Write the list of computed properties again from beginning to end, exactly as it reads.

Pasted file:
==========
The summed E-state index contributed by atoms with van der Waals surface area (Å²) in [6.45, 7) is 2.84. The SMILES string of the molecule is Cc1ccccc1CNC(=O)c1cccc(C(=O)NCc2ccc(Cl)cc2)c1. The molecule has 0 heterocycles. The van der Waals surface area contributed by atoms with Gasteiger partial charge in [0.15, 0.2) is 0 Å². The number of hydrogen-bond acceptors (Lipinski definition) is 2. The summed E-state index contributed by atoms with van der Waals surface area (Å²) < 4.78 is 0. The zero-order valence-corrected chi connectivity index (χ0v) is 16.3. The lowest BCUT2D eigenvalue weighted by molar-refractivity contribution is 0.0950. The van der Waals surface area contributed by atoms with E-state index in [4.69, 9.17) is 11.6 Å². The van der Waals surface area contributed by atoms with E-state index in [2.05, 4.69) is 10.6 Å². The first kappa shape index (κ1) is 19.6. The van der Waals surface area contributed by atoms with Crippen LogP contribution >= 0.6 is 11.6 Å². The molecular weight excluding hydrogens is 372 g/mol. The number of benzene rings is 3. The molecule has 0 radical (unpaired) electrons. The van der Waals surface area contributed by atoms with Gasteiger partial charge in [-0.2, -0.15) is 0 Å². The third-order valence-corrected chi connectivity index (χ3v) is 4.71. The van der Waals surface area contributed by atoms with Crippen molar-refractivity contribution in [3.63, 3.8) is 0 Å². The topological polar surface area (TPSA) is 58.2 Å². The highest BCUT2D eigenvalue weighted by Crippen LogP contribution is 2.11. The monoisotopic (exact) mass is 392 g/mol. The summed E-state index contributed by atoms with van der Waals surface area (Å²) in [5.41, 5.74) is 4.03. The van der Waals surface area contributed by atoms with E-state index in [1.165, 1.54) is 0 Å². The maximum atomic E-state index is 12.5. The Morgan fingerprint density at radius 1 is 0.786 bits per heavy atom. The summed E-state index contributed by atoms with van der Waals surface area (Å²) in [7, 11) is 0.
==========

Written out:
The summed E-state index contributed by atoms with van der Waals surface area (Å²) in [6.45, 7) is 2.84. The SMILES string of the molecule is Cc1ccccc1CNC(=O)c1cccc(C(=O)NCc2ccc(Cl)cc2)c1. The molecule has 0 heterocycles. The van der Waals surface area contributed by atoms with Gasteiger partial charge in [0.15, 0.2) is 0 Å². The number of hydrogen-bond acceptors (Lipinski definition) is 2. The summed E-state index contributed by atoms with van der Waals surface area (Å²) < 4.78 is 0. The zero-order valence-corrected chi connectivity index (χ0v) is 16.3. The lowest BCUT2D eigenvalue weighted by molar-refractivity contribution is 0.0950. The van der Waals surface area contributed by atoms with E-state index in [4.69, 9.17) is 11.6 Å². The van der Waals surface area contributed by atoms with E-state index in [2.05, 4.69) is 10.6 Å². The first kappa shape index (κ1) is 19.6. The van der Waals surface area contributed by atoms with Crippen LogP contribution >= 0.6 is 11.6 Å². The molecular weight excluding hydrogens is 372 g/mol. The number of benzene rings is 3. The molecule has 0 radical (unpaired) electrons. The van der Waals surface area contributed by atoms with Gasteiger partial charge in [-0.2, -0.15) is 0 Å². The third-order valence-corrected chi connectivity index (χ3v) is 4.71. The van der Waals surface area contributed by atoms with Crippen molar-refractivity contribution in [3.63, 3.8) is 0 Å². The topological polar surface area (TPSA) is 58.2 Å². The highest BCUT2D eigenvalue weighted by Crippen LogP contribution is 2.11. The monoisotopic (exact) mass is 392 g/mol. The summed E-state index contributed by atoms with van der Waals surface area (Å²) in [5.41, 5.74) is 4.03. The van der Waals surface area contributed by atoms with E-state index in [1.165, 1.54) is 0 Å². The maximum atomic E-state index is 12.5. The Morgan fingerprint density at radius 1 is 0.786 bits per heavy atom. The summed E-state index contributed by atoms with van der Waals surface area (Å²) in [7, 11) is 0.